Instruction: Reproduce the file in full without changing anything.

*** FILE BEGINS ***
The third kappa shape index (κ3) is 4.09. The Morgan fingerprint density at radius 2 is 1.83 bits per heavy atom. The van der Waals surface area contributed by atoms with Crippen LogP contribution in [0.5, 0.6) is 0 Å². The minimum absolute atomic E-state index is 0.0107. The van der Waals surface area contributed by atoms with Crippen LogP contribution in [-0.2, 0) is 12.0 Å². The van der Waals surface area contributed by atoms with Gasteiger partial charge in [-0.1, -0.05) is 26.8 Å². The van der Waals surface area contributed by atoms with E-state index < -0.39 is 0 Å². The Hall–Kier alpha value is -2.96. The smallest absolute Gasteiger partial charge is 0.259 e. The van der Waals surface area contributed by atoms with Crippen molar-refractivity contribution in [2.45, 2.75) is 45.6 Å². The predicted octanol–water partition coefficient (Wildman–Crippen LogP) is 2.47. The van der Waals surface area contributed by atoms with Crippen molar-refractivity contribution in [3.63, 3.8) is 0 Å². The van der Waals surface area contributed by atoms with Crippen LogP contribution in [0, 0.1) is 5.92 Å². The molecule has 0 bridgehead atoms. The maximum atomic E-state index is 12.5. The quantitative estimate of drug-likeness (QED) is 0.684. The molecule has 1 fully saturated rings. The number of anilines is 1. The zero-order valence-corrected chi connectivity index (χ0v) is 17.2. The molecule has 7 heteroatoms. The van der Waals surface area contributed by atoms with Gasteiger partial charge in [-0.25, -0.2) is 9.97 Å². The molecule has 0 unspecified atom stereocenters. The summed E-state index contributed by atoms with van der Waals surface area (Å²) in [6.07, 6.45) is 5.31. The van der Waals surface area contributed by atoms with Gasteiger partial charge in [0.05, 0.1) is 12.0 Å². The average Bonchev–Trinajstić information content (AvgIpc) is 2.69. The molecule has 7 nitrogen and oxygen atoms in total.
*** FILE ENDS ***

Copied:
The third kappa shape index (κ3) is 4.09. The Morgan fingerprint density at radius 2 is 1.83 bits per heavy atom. The van der Waals surface area contributed by atoms with Crippen LogP contribution in [0.5, 0.6) is 0 Å². The minimum absolute atomic E-state index is 0.0107. The van der Waals surface area contributed by atoms with Crippen LogP contribution in [-0.2, 0) is 12.0 Å². The van der Waals surface area contributed by atoms with Gasteiger partial charge in [-0.1, -0.05) is 26.8 Å². The van der Waals surface area contributed by atoms with E-state index < -0.39 is 0 Å². The Hall–Kier alpha value is -2.96. The smallest absolute Gasteiger partial charge is 0.259 e. The van der Waals surface area contributed by atoms with Crippen molar-refractivity contribution in [2.45, 2.75) is 45.6 Å². The predicted octanol–water partition coefficient (Wildman–Crippen LogP) is 2.47. The van der Waals surface area contributed by atoms with Crippen molar-refractivity contribution in [3.63, 3.8) is 0 Å². The van der Waals surface area contributed by atoms with Crippen LogP contribution in [0, 0.1) is 5.92 Å². The molecule has 0 bridgehead atoms. The maximum atomic E-state index is 12.5. The quantitative estimate of drug-likeness (QED) is 0.684. The molecule has 1 fully saturated rings. The number of anilines is 1. The zero-order valence-corrected chi connectivity index (χ0v) is 17.2. The molecule has 7 heteroatoms. The van der Waals surface area contributed by atoms with Gasteiger partial charge in [-0.25, -0.2) is 9.97 Å². The molecule has 0 unspecified atom stereocenters. The summed E-state index contributed by atoms with van der Waals surface area (Å²) in [6.07, 6.45) is 5.31. The van der Waals surface area contributed by atoms with Gasteiger partial charge in [0.05, 0.1) is 12.0 Å². The average Bonchev–Trinajstić information content (AvgIpc) is 2.69. The molecule has 7 nitrogen and oxygen atoms in total.